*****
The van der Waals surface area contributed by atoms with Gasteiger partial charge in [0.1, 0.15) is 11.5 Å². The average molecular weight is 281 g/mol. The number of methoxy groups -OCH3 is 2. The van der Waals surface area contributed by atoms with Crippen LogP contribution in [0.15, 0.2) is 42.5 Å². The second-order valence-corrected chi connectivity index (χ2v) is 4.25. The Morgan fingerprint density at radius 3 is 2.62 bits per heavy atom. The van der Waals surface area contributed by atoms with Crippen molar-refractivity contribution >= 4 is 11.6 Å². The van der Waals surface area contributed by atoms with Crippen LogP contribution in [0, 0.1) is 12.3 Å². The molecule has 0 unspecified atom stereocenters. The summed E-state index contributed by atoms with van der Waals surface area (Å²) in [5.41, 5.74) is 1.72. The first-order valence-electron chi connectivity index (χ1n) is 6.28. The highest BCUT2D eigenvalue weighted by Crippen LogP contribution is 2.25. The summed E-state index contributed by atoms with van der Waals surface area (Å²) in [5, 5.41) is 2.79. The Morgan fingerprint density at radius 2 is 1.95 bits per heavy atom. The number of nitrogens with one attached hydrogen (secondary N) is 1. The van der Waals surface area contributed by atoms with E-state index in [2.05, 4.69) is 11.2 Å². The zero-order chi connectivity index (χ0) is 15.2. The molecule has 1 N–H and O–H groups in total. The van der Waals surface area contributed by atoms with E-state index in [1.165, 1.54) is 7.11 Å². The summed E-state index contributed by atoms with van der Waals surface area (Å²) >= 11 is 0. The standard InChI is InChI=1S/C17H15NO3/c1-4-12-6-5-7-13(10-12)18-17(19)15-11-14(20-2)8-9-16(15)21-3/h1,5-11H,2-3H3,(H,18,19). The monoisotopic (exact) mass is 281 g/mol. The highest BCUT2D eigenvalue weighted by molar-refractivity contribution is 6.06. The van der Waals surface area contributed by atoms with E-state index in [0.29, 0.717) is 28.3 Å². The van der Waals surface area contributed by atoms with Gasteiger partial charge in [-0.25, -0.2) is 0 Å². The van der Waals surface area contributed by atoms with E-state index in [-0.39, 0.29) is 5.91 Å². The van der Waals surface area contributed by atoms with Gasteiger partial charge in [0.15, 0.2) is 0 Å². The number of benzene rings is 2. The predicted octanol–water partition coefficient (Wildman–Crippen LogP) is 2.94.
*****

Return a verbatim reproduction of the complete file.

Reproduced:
The van der Waals surface area contributed by atoms with Gasteiger partial charge in [0.1, 0.15) is 11.5 Å². The average molecular weight is 281 g/mol. The number of methoxy groups -OCH3 is 2. The van der Waals surface area contributed by atoms with Crippen LogP contribution in [0.15, 0.2) is 42.5 Å². The second-order valence-corrected chi connectivity index (χ2v) is 4.25. The Morgan fingerprint density at radius 3 is 2.62 bits per heavy atom. The van der Waals surface area contributed by atoms with Crippen molar-refractivity contribution >= 4 is 11.6 Å². The van der Waals surface area contributed by atoms with Crippen LogP contribution in [0, 0.1) is 12.3 Å². The molecule has 0 unspecified atom stereocenters. The summed E-state index contributed by atoms with van der Waals surface area (Å²) in [5.41, 5.74) is 1.72. The first-order valence-electron chi connectivity index (χ1n) is 6.28. The highest BCUT2D eigenvalue weighted by Crippen LogP contribution is 2.25. The summed E-state index contributed by atoms with van der Waals surface area (Å²) in [5, 5.41) is 2.79. The Morgan fingerprint density at radius 2 is 1.95 bits per heavy atom. The number of nitrogens with one attached hydrogen (secondary N) is 1. The van der Waals surface area contributed by atoms with E-state index in [2.05, 4.69) is 11.2 Å². The zero-order chi connectivity index (χ0) is 15.2. The molecule has 1 N–H and O–H groups in total. The van der Waals surface area contributed by atoms with E-state index in [1.165, 1.54) is 7.11 Å². The summed E-state index contributed by atoms with van der Waals surface area (Å²) >= 11 is 0. The standard InChI is InChI=1S/C17H15NO3/c1-4-12-6-5-7-13(10-12)18-17(19)15-11-14(20-2)8-9-16(15)21-3/h1,5-11H,2-3H3,(H,18,19). The monoisotopic (exact) mass is 281 g/mol. The highest BCUT2D eigenvalue weighted by molar-refractivity contribution is 6.06. The van der Waals surface area contributed by atoms with E-state index in [0.29, 0.717) is 28.3 Å². The van der Waals surface area contributed by atoms with Gasteiger partial charge in [-0.25, -0.2) is 0 Å². The van der Waals surface area contributed by atoms with E-state index in [-0.39, 0.29) is 5.91 Å². The van der Waals surface area contributed by atoms with Gasteiger partial charge in [0.15, 0.2) is 0 Å². The number of benzene rings is 2. The predicted octanol–water partition coefficient (Wildman–Crippen LogP) is 2.94.